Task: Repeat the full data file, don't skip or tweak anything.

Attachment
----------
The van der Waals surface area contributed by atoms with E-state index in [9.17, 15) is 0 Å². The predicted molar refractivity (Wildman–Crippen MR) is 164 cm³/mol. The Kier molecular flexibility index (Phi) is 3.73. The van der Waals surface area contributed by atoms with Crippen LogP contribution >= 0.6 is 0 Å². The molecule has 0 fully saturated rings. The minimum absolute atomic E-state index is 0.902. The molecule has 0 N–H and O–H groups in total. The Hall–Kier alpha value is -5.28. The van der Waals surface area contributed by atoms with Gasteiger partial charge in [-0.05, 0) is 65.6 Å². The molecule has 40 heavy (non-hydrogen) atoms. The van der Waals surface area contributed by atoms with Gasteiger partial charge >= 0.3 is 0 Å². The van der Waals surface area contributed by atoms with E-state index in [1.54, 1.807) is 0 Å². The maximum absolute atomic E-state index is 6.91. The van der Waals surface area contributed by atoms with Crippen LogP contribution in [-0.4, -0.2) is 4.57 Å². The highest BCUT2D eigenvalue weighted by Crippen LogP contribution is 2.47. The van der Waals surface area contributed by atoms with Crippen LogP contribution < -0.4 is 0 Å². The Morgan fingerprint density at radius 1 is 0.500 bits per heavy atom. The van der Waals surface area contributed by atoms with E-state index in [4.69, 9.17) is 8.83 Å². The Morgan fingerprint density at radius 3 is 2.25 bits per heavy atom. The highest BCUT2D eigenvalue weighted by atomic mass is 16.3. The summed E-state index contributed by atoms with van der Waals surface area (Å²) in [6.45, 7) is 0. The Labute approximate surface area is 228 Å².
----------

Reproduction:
The van der Waals surface area contributed by atoms with E-state index in [9.17, 15) is 0 Å². The predicted molar refractivity (Wildman–Crippen MR) is 164 cm³/mol. The Kier molecular flexibility index (Phi) is 3.73. The van der Waals surface area contributed by atoms with Crippen LogP contribution >= 0.6 is 0 Å². The molecule has 0 fully saturated rings. The minimum absolute atomic E-state index is 0.902. The molecule has 0 N–H and O–H groups in total. The Hall–Kier alpha value is -5.28. The van der Waals surface area contributed by atoms with Gasteiger partial charge in [-0.05, 0) is 65.6 Å². The molecule has 40 heavy (non-hydrogen) atoms. The van der Waals surface area contributed by atoms with Gasteiger partial charge >= 0.3 is 0 Å². The van der Waals surface area contributed by atoms with E-state index in [1.54, 1.807) is 0 Å². The maximum absolute atomic E-state index is 6.91. The van der Waals surface area contributed by atoms with Crippen LogP contribution in [-0.4, -0.2) is 4.57 Å². The highest BCUT2D eigenvalue weighted by Crippen LogP contribution is 2.47. The van der Waals surface area contributed by atoms with Crippen LogP contribution < -0.4 is 0 Å². The Morgan fingerprint density at radius 1 is 0.500 bits per heavy atom. The van der Waals surface area contributed by atoms with E-state index in [4.69, 9.17) is 8.83 Å². The Morgan fingerprint density at radius 3 is 2.25 bits per heavy atom. The highest BCUT2D eigenvalue weighted by atomic mass is 16.3. The summed E-state index contributed by atoms with van der Waals surface area (Å²) in [6.45, 7) is 0. The Labute approximate surface area is 228 Å².